The Jewish-Medieval Heritage in Erfurt

  • The western facade of the Old Synagogue. On the left side, parts of the northern facade are to be seen.

    The Old Synagogue

    With a start of construction around 1094, the Old Synagogue is one of the oldest, largest and best preserved medieval synagogues in Europe. With its construction history it mirrors the history of the Jewish community of Erfurt until the year 1349.

  • Parts of the walls of the medieval mikveh. Remains of a small vaulted cellar room, surrounded by its bronze-coloured protective building.

    The Mikveh

    In Europe, only few Jewish ritual baths have been preserved. Among the monumental mikvaot of its era, the Erfurt Mikveh represents a so far singular type.

  • House with a stone facade, roughly plastered, with several windows in different sizes.n Fenstern in diversen Größen

    The Stone House

    Erected in the mid-13th century, this secular building can be related to Jewish owners and is one of the few buildings of its time Europe-wide with an originally preserved painted room ceiling.

  • Tombstone with Hebrew inscription

    The Tombstones

    To date, approximately 100 tombstones from the former Jewish cemetery have been rediscovered. They originate from the 13th to 15th century and thus from a period from which Jewish tombstones have very rarely endured.

  • A view of the entire Erfurt Treasure trove: coins, silver ingots, beakers and a ewer as well as jewellery: rings, brooches, dress ornaments etc.

    The Erfurt Treasure

    With a total weight of nearly 30 kg, the treasure from Michaelisstraße is globally unique in size and composition. Its most outstanding object is a Jewish wedding ring from the second quarter of the 14th century.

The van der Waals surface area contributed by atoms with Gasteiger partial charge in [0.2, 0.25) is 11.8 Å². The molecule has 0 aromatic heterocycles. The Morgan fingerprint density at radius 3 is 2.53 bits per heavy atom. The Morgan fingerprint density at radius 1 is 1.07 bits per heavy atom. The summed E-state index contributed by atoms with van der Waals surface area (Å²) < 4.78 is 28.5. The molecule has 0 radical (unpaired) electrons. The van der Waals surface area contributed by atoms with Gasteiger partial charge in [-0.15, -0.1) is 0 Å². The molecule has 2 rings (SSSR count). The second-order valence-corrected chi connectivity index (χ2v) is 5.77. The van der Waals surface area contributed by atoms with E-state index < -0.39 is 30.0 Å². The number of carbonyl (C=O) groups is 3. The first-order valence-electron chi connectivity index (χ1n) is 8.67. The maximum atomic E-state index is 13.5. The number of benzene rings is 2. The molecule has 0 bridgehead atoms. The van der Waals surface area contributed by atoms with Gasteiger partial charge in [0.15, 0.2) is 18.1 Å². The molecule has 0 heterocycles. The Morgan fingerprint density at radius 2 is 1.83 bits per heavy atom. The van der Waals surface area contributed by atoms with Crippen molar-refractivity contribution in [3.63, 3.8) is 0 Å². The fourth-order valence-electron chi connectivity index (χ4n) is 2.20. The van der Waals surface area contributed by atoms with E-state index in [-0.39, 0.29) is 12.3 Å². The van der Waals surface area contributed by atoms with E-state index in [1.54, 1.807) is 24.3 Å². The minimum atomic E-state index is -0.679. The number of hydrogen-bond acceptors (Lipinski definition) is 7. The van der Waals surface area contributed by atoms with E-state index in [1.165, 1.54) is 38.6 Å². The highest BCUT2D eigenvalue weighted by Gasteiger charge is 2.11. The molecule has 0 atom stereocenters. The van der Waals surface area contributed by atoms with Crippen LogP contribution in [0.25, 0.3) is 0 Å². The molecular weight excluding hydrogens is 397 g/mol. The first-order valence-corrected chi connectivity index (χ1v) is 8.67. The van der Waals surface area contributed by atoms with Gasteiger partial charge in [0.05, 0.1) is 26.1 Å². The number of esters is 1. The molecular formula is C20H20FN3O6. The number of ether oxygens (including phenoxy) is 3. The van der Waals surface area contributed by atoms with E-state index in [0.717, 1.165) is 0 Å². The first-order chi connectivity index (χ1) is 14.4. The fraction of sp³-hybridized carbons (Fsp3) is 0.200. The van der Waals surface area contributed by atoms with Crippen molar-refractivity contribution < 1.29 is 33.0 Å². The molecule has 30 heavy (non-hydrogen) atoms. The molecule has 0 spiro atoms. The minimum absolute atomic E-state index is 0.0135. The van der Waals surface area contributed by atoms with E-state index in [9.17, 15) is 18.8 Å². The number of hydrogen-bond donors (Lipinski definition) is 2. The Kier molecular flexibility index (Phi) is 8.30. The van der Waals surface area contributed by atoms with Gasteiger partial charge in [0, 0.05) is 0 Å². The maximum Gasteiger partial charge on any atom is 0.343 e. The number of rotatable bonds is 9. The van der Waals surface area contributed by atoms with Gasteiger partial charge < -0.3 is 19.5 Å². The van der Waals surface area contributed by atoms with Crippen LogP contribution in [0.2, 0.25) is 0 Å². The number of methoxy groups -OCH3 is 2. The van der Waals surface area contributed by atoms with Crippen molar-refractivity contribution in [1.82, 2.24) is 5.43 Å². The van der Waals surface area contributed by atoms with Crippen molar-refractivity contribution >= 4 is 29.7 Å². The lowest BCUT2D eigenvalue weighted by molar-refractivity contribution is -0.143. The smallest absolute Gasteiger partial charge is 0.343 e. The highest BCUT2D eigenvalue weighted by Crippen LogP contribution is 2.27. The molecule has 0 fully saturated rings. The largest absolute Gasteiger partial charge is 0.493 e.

• Double page of a medieval hebrew manuscript. Several columns of text and a large ornamented initial on the top of the left page.

    The Manuscripts

    The 15 Hebrew manuscripts were written between the 11th and 14th century and used to belong to the medieval Erfurt community.

  • Nearly square-shaped document with large seal tied to it with a cord at the bottom.

    The Erfurt Jewish Oath

    The oldest surviving written form of an oath for Jews in German is, simultaneously, the earliest written testimony of the Erfurt community.

  • Bronze lamp with a slim, tall shaft decorated with motives from the Old Testament..

    The Bronze Lamp

    Since the Middle Ages, bronze hanging lamps are known from Jewish contexts. Yet very rarely have such lamps been preserved. Having been made around the year 1160, the Erfurt Bronze Lamp so far is the oldest known example of this type.

In the largely intact medieval Old Town of Erfurt, one-of-a-kind constructional testimonies to the important Jewish community from the late 11th to the mid-14th century have been preserved. This edificial evidence is complemented and further upgraded by a globally unique abundance of original objects. Together, they offer valuable clues to Jewish community and everyday life as well as to the coexistence of Jews and Christians in medieval cities – as profoundly and documented by such a large number of authentic evidence as at no other known site.

For this reason, the Thuringian State Capital of Erfurt has decided to seek inclusion on the list of Unesco World Heritage for its medieval Jewish Heritage.
In 2014, the site "Old Synagogue and Mikveh in Erfurt - Testimonies of Everyday Life, Religion and Town History between Change and Continuity" was added to the German Tentative List for future World Heritage Sites. This means that the application for inclusion in the World Heritage List may be officially submitted to Unesco in a few years.

Sponsors

Sparkassen S und Schriftzug Sparkassen-Kulturstiftung Hessen-Thüringen

The realisation of this website has been kindly funded by the Cultural Foundation of Sparkasse Hessen-Thuringia.